11 Truths I've Learned From A Decade Working In HR

Written by Colene Elridge
11 Truths I've Learned From A Decade Working In HR

Image by Garage Island Crew / Stocksy

I’ve worked in Human Resources for over a decade and love the field. I'd always known I loved working with people, but it was not until I started my career in HR that I really had the opportunity to explore what that meant. I think of my career in HR as my life coaching — it’s given me perspective, clarity, and allowed me the chance to grow.

Here are my top lessons learned from working in HR:

1. Life is full of gray areas.

HR is not always black and white, and neither is life. In HR, you're faced with tough ethical dilemmas where it’s critical that you remain objective.

Because so many difficult work issues fall into a gray area, I quickly learned the value of being consistent — in my message, in my investigation methods, and in the application of policies and regulations. In areas of gray, at least you can be a constant.

2. Trust is the most valuable commodity.

When you work in HR, you must have the best interest of both the organization and the employees in mind. As such, building trusting relationships is the most valuable skill set to develop.

In HR, as in life, if people don’t trust you, you’ll have a difficult time in any situation. You build trust, you build a relationship, and then you can really make a difference.

3. Don’t assume anything about anyone.

When I have investigated harassment complaints from employees, it’s easy to want to believe the person who is crying, or the person with whom I can most relate.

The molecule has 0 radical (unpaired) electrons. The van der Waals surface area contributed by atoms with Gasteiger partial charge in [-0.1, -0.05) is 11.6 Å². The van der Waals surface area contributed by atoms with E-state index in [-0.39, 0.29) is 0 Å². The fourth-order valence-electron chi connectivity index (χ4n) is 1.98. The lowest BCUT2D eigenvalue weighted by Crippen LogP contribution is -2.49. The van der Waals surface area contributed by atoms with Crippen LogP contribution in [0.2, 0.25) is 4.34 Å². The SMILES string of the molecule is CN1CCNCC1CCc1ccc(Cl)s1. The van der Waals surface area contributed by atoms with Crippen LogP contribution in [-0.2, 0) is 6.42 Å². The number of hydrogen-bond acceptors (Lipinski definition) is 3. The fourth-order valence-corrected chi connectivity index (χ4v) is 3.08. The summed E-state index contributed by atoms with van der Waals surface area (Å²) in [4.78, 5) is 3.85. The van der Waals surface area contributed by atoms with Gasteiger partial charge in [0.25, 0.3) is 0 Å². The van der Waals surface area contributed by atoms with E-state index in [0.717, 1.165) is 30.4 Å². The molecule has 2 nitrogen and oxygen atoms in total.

However, when you're responsible for the outcome of someone’s career, you learn to ask questions for clarity. You can’t assume that the first person you talk with is telling the truth. You can’t assume that the person who said the wrong thing is a terrible person. You have to get all the information and then make a judgment. Asking is sometimes the hardest part.

4. Good people sometimes do bad things.

I’ve seen this time and time again: a person who is a good manager makes a huge mistake and finds himself in a world of trouble. This does not make him a bad person, this makes him human. All you can do is help someone learn the lessons they need in order to not repeat their mistakes. Same thing is true in life: a good person can make a terrible mistake. They can have a lapse in judgment or they make a poor decision, and still manage to bounce back from it. Don’t ever judge someone by one mistake.

5. People want to be heard and know that they matter.

So many times I'd receive a call from an employee who wanted to file a complaint against a supervisor, or felt as though she was being treated unfairly. Sometimes, I'd sit in a mediation and see an employee share all her struggles, and once she finished, she wouldn’t want to pursue the case any further. All she wanted (all anybody ever wants) is to know that someone heard and took her feelings into consideration.